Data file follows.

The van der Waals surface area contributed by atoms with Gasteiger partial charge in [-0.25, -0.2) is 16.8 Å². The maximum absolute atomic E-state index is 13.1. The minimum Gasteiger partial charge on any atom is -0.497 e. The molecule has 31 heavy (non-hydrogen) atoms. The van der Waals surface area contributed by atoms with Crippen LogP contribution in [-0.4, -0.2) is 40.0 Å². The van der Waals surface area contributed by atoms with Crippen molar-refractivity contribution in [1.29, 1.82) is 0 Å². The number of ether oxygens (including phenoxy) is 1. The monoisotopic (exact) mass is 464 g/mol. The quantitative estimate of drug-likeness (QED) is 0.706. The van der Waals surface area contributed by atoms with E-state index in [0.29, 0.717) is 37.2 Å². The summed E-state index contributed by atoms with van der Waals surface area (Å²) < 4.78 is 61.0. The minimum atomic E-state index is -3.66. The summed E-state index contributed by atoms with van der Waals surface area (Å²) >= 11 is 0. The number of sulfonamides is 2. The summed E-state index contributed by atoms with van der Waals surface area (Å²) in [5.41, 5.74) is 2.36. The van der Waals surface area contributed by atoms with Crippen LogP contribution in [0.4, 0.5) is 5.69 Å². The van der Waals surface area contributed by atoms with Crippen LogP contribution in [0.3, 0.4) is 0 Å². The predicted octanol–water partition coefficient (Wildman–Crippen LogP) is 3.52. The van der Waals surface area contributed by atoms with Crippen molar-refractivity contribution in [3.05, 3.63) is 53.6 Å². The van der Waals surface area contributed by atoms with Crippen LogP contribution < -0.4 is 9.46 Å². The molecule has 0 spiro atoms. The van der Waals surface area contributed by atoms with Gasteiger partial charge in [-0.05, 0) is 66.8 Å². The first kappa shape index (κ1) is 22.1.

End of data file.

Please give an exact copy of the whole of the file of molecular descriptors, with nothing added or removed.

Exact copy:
The van der Waals surface area contributed by atoms with Gasteiger partial charge in [-0.25, -0.2) is 16.8 Å². The maximum absolute atomic E-state index is 13.1. The minimum Gasteiger partial charge on any atom is -0.497 e. The molecule has 31 heavy (non-hydrogen) atoms. The van der Waals surface area contributed by atoms with Crippen LogP contribution in [-0.4, -0.2) is 40.0 Å². The van der Waals surface area contributed by atoms with Crippen molar-refractivity contribution in [1.29, 1.82) is 0 Å². The number of ether oxygens (including phenoxy) is 1. The monoisotopic (exact) mass is 464 g/mol. The quantitative estimate of drug-likeness (QED) is 0.706. The van der Waals surface area contributed by atoms with E-state index in [0.29, 0.717) is 37.2 Å². The summed E-state index contributed by atoms with van der Waals surface area (Å²) < 4.78 is 61.0. The minimum atomic E-state index is -3.66. The summed E-state index contributed by atoms with van der Waals surface area (Å²) >= 11 is 0. The number of sulfonamides is 2. The summed E-state index contributed by atoms with van der Waals surface area (Å²) in [5.41, 5.74) is 2.36. The van der Waals surface area contributed by atoms with Crippen LogP contribution in [0.4, 0.5) is 5.69 Å². The van der Waals surface area contributed by atoms with Crippen LogP contribution in [0.3, 0.4) is 0 Å². The predicted octanol–water partition coefficient (Wildman–Crippen LogP) is 3.52. The van der Waals surface area contributed by atoms with Crippen molar-refractivity contribution in [3.05, 3.63) is 53.6 Å². The van der Waals surface area contributed by atoms with Crippen LogP contribution < -0.4 is 9.46 Å². The molecule has 0 spiro atoms. The van der Waals surface area contributed by atoms with Gasteiger partial charge in [-0.05, 0) is 66.8 Å². The first kappa shape index (κ1) is 22.1.